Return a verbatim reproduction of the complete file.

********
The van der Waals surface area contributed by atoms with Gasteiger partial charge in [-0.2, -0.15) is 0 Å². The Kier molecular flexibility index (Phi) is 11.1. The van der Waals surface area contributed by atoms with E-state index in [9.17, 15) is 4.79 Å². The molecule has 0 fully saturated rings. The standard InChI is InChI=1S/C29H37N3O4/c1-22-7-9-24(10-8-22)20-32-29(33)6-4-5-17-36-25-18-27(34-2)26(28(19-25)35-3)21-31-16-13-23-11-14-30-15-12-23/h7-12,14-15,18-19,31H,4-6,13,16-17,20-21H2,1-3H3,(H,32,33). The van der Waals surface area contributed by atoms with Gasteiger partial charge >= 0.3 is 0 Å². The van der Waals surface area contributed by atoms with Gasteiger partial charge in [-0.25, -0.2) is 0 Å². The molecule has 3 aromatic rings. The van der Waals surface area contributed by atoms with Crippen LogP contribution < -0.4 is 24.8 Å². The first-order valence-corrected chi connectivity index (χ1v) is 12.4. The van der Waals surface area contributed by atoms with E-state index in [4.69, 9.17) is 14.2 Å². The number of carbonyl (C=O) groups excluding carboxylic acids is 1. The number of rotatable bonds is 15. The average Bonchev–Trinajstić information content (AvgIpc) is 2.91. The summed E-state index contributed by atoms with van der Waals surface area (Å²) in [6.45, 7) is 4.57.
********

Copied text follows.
The van der Waals surface area contributed by atoms with Gasteiger partial charge in [-0.2, -0.15) is 0 Å². The Kier molecular flexibility index (Phi) is 11.1. The van der Waals surface area contributed by atoms with E-state index in [9.17, 15) is 4.79 Å². The molecule has 0 fully saturated rings. The standard InChI is InChI=1S/C29H37N3O4/c1-22-7-9-24(10-8-22)20-32-29(33)6-4-5-17-36-25-18-27(34-2)26(28(19-25)35-3)21-31-16-13-23-11-14-30-15-12-23/h7-12,14-15,18-19,31H,4-6,13,16-17,20-21H2,1-3H3,(H,32,33). The van der Waals surface area contributed by atoms with Gasteiger partial charge >= 0.3 is 0 Å². The van der Waals surface area contributed by atoms with Gasteiger partial charge in [-0.25, -0.2) is 0 Å². The molecule has 3 aromatic rings. The van der Waals surface area contributed by atoms with Crippen LogP contribution < -0.4 is 24.8 Å². The first-order valence-corrected chi connectivity index (χ1v) is 12.4. The van der Waals surface area contributed by atoms with E-state index in [4.69, 9.17) is 14.2 Å². The number of carbonyl (C=O) groups excluding carboxylic acids is 1. The number of rotatable bonds is 15. The average Bonchev–Trinajstić information content (AvgIpc) is 2.91. The summed E-state index contributed by atoms with van der Waals surface area (Å²) in [6.45, 7) is 4.57.